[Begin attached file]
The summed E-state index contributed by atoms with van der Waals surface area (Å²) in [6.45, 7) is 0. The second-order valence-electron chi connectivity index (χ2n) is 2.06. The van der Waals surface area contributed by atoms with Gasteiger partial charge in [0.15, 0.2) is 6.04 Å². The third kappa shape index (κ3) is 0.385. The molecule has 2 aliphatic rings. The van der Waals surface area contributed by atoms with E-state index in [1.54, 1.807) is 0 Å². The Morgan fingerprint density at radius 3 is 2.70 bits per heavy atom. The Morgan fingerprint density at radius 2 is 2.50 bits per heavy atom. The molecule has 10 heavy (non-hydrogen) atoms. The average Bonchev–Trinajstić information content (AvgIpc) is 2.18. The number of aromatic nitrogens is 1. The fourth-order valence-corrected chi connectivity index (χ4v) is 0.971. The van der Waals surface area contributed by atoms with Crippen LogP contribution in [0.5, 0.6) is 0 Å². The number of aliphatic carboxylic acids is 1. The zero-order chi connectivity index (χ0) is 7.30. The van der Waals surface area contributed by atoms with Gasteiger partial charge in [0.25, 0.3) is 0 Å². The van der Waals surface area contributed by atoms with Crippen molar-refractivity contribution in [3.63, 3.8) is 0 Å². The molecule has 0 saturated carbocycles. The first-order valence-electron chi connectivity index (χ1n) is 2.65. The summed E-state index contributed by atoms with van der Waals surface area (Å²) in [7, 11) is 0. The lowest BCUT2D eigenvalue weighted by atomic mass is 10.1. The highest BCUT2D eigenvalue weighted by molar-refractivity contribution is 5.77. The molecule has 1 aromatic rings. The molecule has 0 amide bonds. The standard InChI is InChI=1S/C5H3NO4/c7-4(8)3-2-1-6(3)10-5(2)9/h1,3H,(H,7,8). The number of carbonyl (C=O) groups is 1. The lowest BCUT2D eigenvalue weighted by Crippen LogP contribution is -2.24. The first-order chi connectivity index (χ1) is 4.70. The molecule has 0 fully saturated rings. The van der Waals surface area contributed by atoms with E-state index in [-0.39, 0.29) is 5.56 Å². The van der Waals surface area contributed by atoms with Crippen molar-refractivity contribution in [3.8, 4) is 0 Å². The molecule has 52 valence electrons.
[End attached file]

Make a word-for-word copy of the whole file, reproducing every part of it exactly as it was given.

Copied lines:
The summed E-state index contributed by atoms with van der Waals surface area (Å²) in [6.45, 7) is 0. The second-order valence-electron chi connectivity index (χ2n) is 2.06. The van der Waals surface area contributed by atoms with Gasteiger partial charge in [0.15, 0.2) is 6.04 Å². The third kappa shape index (κ3) is 0.385. The molecule has 2 aliphatic rings. The van der Waals surface area contributed by atoms with E-state index in [1.54, 1.807) is 0 Å². The Morgan fingerprint density at radius 3 is 2.70 bits per heavy atom. The Morgan fingerprint density at radius 2 is 2.50 bits per heavy atom. The molecule has 10 heavy (non-hydrogen) atoms. The average Bonchev–Trinajstić information content (AvgIpc) is 2.18. The number of aromatic nitrogens is 1. The fourth-order valence-corrected chi connectivity index (χ4v) is 0.971. The van der Waals surface area contributed by atoms with Crippen LogP contribution in [0.5, 0.6) is 0 Å². The number of aliphatic carboxylic acids is 1. The zero-order chi connectivity index (χ0) is 7.30. The van der Waals surface area contributed by atoms with Gasteiger partial charge in [0.25, 0.3) is 0 Å². The van der Waals surface area contributed by atoms with Crippen molar-refractivity contribution in [3.63, 3.8) is 0 Å². The molecule has 0 saturated carbocycles. The first-order valence-electron chi connectivity index (χ1n) is 2.65. The summed E-state index contributed by atoms with van der Waals surface area (Å²) in [7, 11) is 0. The lowest BCUT2D eigenvalue weighted by atomic mass is 10.1. The highest BCUT2D eigenvalue weighted by molar-refractivity contribution is 5.77. The molecule has 1 aromatic rings. The molecule has 0 amide bonds. The standard InChI is InChI=1S/C5H3NO4/c7-4(8)3-2-1-6(3)10-5(2)9/h1,3H,(H,7,8). The number of carbonyl (C=O) groups is 1. The lowest BCUT2D eigenvalue weighted by Crippen LogP contribution is -2.24. The first-order chi connectivity index (χ1) is 4.70. The molecule has 0 fully saturated rings. The van der Waals surface area contributed by atoms with E-state index in [-0.39, 0.29) is 5.56 Å². The van der Waals surface area contributed by atoms with Crippen molar-refractivity contribution in [3.8, 4) is 0 Å². The molecule has 52 valence electrons.